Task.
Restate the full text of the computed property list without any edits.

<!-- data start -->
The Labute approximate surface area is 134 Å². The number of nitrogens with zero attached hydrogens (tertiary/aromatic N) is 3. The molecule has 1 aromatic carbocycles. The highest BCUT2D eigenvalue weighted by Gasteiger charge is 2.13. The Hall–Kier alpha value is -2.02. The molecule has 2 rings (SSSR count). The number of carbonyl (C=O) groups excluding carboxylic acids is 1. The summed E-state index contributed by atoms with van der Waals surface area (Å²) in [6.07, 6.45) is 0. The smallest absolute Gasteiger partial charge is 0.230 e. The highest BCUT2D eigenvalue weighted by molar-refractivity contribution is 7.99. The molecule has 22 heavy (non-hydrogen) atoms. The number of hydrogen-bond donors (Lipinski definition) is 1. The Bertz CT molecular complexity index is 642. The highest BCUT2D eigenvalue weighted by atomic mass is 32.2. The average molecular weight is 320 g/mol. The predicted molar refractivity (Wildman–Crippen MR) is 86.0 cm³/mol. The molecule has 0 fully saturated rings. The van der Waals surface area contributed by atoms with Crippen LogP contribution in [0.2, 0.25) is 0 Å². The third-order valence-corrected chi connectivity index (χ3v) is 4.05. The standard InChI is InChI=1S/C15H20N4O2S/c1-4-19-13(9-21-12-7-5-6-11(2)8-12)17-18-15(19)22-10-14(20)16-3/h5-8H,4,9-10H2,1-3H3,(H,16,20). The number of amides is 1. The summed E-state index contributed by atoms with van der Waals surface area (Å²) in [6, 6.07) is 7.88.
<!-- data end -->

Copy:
The Labute approximate surface area is 134 Å². The number of nitrogens with zero attached hydrogens (tertiary/aromatic N) is 3. The molecule has 1 aromatic carbocycles. The highest BCUT2D eigenvalue weighted by Gasteiger charge is 2.13. The Hall–Kier alpha value is -2.02. The molecule has 2 rings (SSSR count). The number of carbonyl (C=O) groups excluding carboxylic acids is 1. The summed E-state index contributed by atoms with van der Waals surface area (Å²) in [6.07, 6.45) is 0. The smallest absolute Gasteiger partial charge is 0.230 e. The highest BCUT2D eigenvalue weighted by molar-refractivity contribution is 7.99. The molecule has 22 heavy (non-hydrogen) atoms. The number of hydrogen-bond donors (Lipinski definition) is 1. The Bertz CT molecular complexity index is 642. The highest BCUT2D eigenvalue weighted by atomic mass is 32.2. The average molecular weight is 320 g/mol. The predicted molar refractivity (Wildman–Crippen MR) is 86.0 cm³/mol. The molecule has 0 fully saturated rings. The van der Waals surface area contributed by atoms with Crippen LogP contribution in [0.2, 0.25) is 0 Å². The third-order valence-corrected chi connectivity index (χ3v) is 4.05. The standard InChI is InChI=1S/C15H20N4O2S/c1-4-19-13(9-21-12-7-5-6-11(2)8-12)17-18-15(19)22-10-14(20)16-3/h5-8H,4,9-10H2,1-3H3,(H,16,20). The number of amides is 1. The summed E-state index contributed by atoms with van der Waals surface area (Å²) in [6, 6.07) is 7.88.